FEATURE1 May 2010

Diary: Orwell, Geordies and the Dunkirk spirit

Stuff that caught our eye in and around the research industry this month.

Big Brother is watching you

When people mention George Orwell and social media monitoring in the same sentence, that’s usually a bad thing. Strange, then, that a new buzz-tracking tool has decided to call itself Online 1984, invoking the images conjured up in Orwell’s novel. You know – paranoia, oppression, powerlessness, despair. Orwell would no doubt have been delighted to know that his dystopian vision is providing inspiration for new marketing information services. After all, worrying about online surveillance is so passé. In an effort to stay ahead of the curve, Diary informs readers that it has registered the trademark for a data collection tool to be named Boot Stamping On A Human Face Forever.

The company that Cameron keeps

Jem Fawcus of qual research agency Firefish found himself in the papers this month by virtue of his engagement to Tory leader David Cameron’s younger sister. The Mail on Sunday provided a lurid report of Fawcus’ stag party, guests at which included “a ‘trance’ DJ”, “a ‘space dub’ musician” and “a former rock guitarist”. To delicate Mail readers, that’s a bit like saying Cameron was partying with Jack the Ripper, Osama Bin Laden and the Daleks. Furthermore some of the guests were “recovering drug addicts” – a detail that only the Mail could construe as sufficient to stain Cameron’s reputation by association. As far as Diary can see, the only fact in the story that reflects strangely on anyone other than the writers is that Fawcus is a market researcher. Just what kind of people is Cameron mixing with?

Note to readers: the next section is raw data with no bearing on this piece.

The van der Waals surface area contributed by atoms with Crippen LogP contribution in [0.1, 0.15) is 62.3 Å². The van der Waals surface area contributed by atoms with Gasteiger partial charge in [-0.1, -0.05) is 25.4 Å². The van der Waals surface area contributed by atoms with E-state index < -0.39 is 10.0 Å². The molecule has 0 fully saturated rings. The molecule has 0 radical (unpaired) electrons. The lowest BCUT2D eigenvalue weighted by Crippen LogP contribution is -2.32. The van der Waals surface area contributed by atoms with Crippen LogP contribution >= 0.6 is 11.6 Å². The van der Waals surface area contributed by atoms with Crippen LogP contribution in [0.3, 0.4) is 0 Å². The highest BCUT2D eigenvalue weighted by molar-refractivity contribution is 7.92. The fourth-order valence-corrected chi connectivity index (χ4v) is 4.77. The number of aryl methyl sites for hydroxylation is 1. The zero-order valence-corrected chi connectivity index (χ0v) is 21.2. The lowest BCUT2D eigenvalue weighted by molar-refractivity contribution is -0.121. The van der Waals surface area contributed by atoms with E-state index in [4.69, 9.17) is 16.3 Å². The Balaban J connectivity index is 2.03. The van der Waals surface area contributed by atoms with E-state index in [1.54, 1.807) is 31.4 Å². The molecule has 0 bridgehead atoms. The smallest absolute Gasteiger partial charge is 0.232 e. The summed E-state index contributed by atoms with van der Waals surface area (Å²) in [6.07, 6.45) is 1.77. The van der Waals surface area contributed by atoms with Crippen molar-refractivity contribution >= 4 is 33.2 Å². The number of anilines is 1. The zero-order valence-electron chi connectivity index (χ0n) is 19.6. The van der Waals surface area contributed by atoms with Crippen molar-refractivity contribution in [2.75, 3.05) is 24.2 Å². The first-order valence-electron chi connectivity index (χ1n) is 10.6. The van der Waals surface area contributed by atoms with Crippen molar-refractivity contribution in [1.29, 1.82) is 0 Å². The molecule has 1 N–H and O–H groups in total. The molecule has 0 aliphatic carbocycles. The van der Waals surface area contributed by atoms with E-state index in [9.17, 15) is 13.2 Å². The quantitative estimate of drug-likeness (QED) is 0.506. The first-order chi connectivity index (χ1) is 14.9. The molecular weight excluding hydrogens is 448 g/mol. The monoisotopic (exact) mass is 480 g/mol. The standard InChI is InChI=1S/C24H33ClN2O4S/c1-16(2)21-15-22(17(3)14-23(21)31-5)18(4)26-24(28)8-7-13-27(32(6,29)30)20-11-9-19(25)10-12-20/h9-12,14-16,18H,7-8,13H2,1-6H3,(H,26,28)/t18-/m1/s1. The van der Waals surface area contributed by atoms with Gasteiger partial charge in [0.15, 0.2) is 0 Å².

Dulcet tones

The Geordie accent is the sexiest in Britain, according to a poll of 5,000 people sponsored by Travelodge. It is presumably Cheryl Cole, the nation’s sweetheart, whom we have to thank for this, rather than any other noted Geordies (Peter Beardsley, Geoff from Byker Grove, Jimmy Five Bellies). It’s encouraging news for Cole, who had been concerned that her Newcastle accent would hold her back from breaking the US because Americans wouldn’t understand what she was saying. But a spokesman said her fears were probably unfounded, commenting: “Ah divvun nah boot that, layk.”

Ferry annoying

Thom Noble of NeuroFocus Europe has told Diary of his experience amid April’s volcanic ash cloud chaos. Thom got stuck in Zurich after flying out with Nielsen’s Stephanie Hayden for a meeting just before planes were grounded. They ended up taking six trains and three taxis to get to Dunkirk and catch a ferry back to England. The final twist was that ferry operator Norfolkline would only accept passengers ‘with powered transport’. In the face of unprecedented travel disruption across Europe, it might seem sensible to set aside such rules and just let passengers pay their money and get on, but Norfolkline obviously felt differently. So Noble and Hayden had to buy a pair of battered old bicycles in a Dunkirk junk shop and ride them up the boat’s ramp in order to be allowed on board. There’s a lesson about customer relations here – one that Norfolkline has clearly chosen to learn the hard way.